The songs that I have written, the songs we recorded, are community songs.  They are not about me.  They are about us.  They are about restoration, and our role in re-making the world through the power of the Spirit of Christ.  They are about how God is working to make all things – humans, animals, eco-systems, governments, etc. – new.  These are the songs that I want to get stuck in people’s heads.  All of them.

And, I’ll admit, they aren’t all perfect.  They are flawed.  But so am I.  And so is the community that I am a part of.  And so are all of us.  It may sound like I am easily swayed, and admittedly, I am.  Like I said, other people’s opinions carry weight with me.  But what really happened when Lando said what he said was that he helped me find the perspective I so easily lost when I received criticism about the music.  I thank God for that.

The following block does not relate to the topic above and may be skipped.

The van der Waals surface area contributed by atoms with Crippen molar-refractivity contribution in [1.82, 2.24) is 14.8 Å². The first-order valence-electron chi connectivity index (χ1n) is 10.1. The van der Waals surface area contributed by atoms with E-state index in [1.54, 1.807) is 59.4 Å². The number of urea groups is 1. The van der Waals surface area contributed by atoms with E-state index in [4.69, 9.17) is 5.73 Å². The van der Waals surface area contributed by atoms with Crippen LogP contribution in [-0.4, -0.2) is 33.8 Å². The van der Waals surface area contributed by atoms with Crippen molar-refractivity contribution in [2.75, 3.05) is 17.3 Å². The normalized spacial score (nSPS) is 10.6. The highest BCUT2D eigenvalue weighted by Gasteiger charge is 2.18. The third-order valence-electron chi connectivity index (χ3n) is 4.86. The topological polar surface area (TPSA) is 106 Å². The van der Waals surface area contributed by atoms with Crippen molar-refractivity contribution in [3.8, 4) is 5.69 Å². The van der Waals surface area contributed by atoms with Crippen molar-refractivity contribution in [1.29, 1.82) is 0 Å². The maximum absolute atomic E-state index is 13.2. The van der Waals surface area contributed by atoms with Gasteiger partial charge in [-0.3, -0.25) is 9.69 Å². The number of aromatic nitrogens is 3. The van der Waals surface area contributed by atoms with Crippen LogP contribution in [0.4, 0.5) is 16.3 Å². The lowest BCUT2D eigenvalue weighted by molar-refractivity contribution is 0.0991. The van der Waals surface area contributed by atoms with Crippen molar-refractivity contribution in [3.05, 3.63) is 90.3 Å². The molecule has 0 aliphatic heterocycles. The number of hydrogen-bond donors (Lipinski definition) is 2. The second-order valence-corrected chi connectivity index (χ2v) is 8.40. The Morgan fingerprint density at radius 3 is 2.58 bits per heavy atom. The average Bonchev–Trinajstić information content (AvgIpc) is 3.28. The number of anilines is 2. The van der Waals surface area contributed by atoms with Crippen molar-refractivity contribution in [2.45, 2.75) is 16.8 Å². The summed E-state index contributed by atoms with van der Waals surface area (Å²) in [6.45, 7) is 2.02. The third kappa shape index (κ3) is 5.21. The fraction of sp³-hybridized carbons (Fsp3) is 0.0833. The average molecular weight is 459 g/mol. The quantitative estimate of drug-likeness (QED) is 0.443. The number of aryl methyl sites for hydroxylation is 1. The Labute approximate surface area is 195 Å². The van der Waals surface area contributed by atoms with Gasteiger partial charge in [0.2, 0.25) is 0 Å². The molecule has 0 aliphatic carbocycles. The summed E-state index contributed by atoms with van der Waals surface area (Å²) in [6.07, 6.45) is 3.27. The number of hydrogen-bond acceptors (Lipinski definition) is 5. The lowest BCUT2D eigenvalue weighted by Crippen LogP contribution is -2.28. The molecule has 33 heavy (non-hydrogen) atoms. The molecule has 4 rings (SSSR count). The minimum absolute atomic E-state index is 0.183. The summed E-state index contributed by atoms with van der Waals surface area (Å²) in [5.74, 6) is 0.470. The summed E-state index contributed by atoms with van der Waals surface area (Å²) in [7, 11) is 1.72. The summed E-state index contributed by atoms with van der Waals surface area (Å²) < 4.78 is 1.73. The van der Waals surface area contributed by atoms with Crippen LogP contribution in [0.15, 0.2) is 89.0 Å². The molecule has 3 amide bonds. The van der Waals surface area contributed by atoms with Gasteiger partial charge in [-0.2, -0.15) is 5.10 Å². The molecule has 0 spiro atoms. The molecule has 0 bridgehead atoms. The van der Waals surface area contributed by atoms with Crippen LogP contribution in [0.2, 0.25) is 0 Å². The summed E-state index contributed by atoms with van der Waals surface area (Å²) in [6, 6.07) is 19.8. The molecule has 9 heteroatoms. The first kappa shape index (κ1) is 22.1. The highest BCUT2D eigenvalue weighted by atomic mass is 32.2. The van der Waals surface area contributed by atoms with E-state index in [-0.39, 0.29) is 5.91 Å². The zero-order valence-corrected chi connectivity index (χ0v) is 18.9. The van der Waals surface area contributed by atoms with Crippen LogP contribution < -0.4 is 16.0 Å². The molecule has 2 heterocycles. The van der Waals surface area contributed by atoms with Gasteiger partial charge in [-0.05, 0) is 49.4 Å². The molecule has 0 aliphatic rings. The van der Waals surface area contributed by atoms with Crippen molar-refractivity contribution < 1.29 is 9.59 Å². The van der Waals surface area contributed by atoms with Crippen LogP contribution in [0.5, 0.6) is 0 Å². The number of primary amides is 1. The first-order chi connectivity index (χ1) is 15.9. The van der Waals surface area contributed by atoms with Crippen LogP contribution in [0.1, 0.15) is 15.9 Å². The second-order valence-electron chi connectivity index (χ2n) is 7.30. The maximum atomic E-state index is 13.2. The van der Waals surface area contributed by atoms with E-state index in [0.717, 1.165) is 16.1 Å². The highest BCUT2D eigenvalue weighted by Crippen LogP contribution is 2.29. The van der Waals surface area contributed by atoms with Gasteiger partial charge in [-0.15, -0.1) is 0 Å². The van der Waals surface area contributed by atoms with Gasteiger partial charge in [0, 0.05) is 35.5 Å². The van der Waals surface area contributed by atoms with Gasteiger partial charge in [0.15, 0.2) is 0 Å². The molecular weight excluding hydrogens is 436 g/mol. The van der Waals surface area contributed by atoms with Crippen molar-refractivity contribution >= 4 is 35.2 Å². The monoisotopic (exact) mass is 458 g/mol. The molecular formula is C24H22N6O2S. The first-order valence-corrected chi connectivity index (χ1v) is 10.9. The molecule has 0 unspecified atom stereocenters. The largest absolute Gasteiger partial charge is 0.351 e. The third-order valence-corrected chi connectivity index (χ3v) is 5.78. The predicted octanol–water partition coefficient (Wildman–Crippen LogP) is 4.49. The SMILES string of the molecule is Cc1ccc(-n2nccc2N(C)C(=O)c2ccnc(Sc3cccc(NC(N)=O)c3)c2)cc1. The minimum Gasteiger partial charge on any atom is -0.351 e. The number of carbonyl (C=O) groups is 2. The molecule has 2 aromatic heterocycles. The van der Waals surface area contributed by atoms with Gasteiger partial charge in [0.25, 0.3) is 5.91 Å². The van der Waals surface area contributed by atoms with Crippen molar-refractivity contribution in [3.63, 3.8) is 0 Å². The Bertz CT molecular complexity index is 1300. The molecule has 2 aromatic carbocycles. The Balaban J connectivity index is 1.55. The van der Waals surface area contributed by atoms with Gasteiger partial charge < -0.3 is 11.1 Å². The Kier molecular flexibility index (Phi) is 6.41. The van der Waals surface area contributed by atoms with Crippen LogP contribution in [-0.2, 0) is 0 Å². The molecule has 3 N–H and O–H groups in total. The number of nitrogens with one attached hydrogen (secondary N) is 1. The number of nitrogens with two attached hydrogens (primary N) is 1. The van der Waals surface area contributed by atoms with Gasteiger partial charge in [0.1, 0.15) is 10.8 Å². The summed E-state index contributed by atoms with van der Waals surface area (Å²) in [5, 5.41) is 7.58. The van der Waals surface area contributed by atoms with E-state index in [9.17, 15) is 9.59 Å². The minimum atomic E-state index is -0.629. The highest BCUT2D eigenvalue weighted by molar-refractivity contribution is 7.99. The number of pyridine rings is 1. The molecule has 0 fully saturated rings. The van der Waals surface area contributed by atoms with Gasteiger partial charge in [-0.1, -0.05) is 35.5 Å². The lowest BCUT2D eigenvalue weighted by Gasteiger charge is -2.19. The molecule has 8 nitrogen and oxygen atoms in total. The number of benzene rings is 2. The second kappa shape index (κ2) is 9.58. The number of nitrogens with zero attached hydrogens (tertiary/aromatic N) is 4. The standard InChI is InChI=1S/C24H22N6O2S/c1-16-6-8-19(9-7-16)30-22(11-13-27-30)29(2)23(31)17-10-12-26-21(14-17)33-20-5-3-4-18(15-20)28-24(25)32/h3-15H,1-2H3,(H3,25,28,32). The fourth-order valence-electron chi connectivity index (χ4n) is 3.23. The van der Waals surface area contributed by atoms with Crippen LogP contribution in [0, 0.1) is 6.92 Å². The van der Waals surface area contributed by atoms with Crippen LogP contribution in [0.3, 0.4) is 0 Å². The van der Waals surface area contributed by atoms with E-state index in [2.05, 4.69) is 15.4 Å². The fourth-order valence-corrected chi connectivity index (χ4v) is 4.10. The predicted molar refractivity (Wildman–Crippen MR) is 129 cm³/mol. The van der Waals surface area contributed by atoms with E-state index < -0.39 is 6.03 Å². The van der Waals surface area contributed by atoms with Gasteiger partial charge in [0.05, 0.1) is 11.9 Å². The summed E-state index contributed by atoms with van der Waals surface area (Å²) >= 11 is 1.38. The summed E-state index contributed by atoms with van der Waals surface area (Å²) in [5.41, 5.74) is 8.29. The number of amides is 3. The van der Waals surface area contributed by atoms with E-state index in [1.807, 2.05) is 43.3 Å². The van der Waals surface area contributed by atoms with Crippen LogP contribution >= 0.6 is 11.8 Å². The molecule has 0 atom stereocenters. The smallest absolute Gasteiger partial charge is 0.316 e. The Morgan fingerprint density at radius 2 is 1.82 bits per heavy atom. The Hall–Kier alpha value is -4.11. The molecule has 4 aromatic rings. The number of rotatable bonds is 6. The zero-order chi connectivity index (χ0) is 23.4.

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5 thoughts on “Perspectives: Lost & Found

  1. “…most likely no one remembers much of what was said from the pulpit. What sticks with people is what is memorizable – namely music. A song gets stuck in your head. It stays with you, it haunts you, it comes into your mind at random times, and it keeps teaching you.”

    Human nature, we think everyone is like us, only natural as that is the only reality we KNOW. That said, it may surprise you that the quote above is your reality, not mine. While I very much enjoy our/your music, it is not what rolls around in my head, what people say does. I can’t remember the last time lyrics got stuck in my head or that I even pondered them for longer than the next line. What people say, on the other hand, or write in a blog, will rattle around in my head for days. Sorry, I understand that that is virtually inconceivable for you but that is my reality.